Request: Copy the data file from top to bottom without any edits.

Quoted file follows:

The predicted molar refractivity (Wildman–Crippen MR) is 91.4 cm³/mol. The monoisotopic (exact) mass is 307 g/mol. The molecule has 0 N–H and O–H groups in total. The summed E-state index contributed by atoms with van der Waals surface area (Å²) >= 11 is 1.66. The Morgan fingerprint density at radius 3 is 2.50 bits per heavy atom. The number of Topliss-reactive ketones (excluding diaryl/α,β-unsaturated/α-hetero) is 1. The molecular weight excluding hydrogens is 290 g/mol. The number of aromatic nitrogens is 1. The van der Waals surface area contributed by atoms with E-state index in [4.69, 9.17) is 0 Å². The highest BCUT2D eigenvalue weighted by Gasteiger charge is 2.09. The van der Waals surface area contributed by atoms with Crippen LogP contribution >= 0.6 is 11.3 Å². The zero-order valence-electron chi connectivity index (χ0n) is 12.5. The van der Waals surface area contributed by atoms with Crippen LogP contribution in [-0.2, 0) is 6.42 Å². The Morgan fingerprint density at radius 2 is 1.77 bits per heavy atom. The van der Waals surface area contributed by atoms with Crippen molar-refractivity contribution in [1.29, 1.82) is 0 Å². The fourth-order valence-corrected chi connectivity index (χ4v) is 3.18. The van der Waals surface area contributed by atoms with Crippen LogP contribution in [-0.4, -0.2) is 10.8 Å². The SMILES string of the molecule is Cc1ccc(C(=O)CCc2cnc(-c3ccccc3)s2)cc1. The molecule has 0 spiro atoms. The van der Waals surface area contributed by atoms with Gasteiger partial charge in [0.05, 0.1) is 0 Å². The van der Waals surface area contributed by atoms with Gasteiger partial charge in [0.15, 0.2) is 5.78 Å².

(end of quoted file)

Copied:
The predicted molar refractivity (Wildman–Crippen MR) is 91.4 cm³/mol. The monoisotopic (exact) mass is 307 g/mol. The molecule has 0 N–H and O–H groups in total. The summed E-state index contributed by atoms with van der Waals surface area (Å²) >= 11 is 1.66. The Morgan fingerprint density at radius 3 is 2.50 bits per heavy atom. The number of Topliss-reactive ketones (excluding diaryl/α,β-unsaturated/α-hetero) is 1. The molecular weight excluding hydrogens is 290 g/mol. The number of aromatic nitrogens is 1. The van der Waals surface area contributed by atoms with E-state index in [4.69, 9.17) is 0 Å². The highest BCUT2D eigenvalue weighted by Gasteiger charge is 2.09. The van der Waals surface area contributed by atoms with Crippen LogP contribution >= 0.6 is 11.3 Å². The zero-order valence-electron chi connectivity index (χ0n) is 12.5. The van der Waals surface area contributed by atoms with Crippen LogP contribution in [-0.2, 0) is 6.42 Å². The Morgan fingerprint density at radius 2 is 1.77 bits per heavy atom. The van der Waals surface area contributed by atoms with Crippen molar-refractivity contribution in [1.29, 1.82) is 0 Å². The fourth-order valence-corrected chi connectivity index (χ4v) is 3.18. The van der Waals surface area contributed by atoms with Crippen LogP contribution in [-0.4, -0.2) is 10.8 Å². The SMILES string of the molecule is Cc1ccc(C(=O)CCc2cnc(-c3ccccc3)s2)cc1. The molecule has 0 spiro atoms. The van der Waals surface area contributed by atoms with Gasteiger partial charge in [0.05, 0.1) is 0 Å². The van der Waals surface area contributed by atoms with Gasteiger partial charge in [0.15, 0.2) is 5.78 Å².